The Daubert Solution to Shakedown Litigation.
To oversimplify for ease of exposition, continue to imagine an utterly baseless claim as described supra and that there exists a mere 10% chance of litigating that claim to a $100 million outcome by putting on an expert who will testify that damages are $100 million. A 10% chance at $100 million is worth $10 million. Fundamental financial analysis instructs that if the prosecution of such claims to such outcomes can be done for less than $10 million, then litigating such nonmeritorious claims to settlement is what financial analysis calls a positive net present value project. There is sufficient history of similarly motivated litigation that law reviews publish sophisticated versions of this model (hereinafter, the "junk-litigation model"). But that is all old news; the received doctrine, so to speak.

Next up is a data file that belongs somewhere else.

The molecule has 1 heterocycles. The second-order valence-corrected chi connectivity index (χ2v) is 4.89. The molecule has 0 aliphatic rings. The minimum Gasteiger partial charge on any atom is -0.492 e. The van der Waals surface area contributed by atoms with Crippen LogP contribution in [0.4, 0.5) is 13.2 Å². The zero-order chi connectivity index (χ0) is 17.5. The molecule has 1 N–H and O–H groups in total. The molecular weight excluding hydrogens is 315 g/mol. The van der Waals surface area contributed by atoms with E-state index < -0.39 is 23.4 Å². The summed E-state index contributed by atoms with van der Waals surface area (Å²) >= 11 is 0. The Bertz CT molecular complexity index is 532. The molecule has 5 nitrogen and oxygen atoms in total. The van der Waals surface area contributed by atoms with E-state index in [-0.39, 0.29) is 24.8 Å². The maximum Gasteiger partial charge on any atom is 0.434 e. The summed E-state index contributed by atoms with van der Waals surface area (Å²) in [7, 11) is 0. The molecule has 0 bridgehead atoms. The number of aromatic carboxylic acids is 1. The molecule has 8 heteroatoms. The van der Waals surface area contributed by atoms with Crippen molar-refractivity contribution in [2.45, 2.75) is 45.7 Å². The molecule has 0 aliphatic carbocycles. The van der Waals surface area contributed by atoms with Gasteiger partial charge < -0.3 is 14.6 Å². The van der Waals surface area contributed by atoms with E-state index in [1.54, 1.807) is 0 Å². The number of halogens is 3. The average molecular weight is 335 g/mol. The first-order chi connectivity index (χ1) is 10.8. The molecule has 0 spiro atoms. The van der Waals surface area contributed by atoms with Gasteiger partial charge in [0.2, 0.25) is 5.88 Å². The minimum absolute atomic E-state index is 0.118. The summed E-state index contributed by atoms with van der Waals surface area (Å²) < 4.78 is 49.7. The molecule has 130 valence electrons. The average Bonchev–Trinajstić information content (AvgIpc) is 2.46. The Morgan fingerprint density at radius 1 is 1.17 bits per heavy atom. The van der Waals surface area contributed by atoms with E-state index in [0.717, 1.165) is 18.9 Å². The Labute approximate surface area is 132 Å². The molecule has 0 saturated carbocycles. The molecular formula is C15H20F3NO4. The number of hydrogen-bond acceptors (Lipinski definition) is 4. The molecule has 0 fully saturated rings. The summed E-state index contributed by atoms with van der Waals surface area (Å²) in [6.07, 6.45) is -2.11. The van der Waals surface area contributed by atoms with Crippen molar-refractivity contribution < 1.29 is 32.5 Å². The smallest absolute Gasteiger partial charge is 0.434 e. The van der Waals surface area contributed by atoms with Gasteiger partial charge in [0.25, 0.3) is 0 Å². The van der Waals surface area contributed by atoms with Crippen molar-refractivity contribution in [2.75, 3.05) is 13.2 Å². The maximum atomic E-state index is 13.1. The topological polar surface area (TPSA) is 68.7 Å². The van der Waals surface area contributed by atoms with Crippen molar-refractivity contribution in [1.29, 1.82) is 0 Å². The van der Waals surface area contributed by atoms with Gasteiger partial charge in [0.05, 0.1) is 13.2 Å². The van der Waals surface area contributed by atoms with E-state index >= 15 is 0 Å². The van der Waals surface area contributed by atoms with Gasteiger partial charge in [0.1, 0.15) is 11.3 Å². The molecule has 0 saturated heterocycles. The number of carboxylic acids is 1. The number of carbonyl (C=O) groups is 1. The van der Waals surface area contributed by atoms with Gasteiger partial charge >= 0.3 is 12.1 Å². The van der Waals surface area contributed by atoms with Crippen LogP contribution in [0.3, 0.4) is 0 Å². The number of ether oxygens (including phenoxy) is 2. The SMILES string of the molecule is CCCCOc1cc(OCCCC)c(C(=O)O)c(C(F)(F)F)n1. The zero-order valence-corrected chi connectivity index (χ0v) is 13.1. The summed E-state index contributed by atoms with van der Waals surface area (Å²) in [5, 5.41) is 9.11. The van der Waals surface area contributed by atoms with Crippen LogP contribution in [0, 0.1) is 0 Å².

What is interesting here is that this same law review model generalizes immediately to finding the value of a sophisticated Daubert motion filed in response to such a claim.
Proceeding with the same claim, if a Daubert motion to exclude the junk expert testimony has only a 10% chance of successfully disposing of the matter, the Daubert motion is a positive net present value undertaking to the defendant if it can be done for under one million dollars (ten percent of ten percent of $100 million). This condition on the cost of the motion is almost always met, and usually by many (perhaps nine and a half) hundreds of thousands of dollars, making the Daubert motion what those financial analysts (and more importantly, your sophisticated clients) call a positive net present value project (hereinafter a "positive NPV project"). Your sophisticated clients will have learned in business school that this simply means that its expected value exceeds its expected cost. They will have also learned that undertaking positive net present value projects increases the value of their firms and its stock.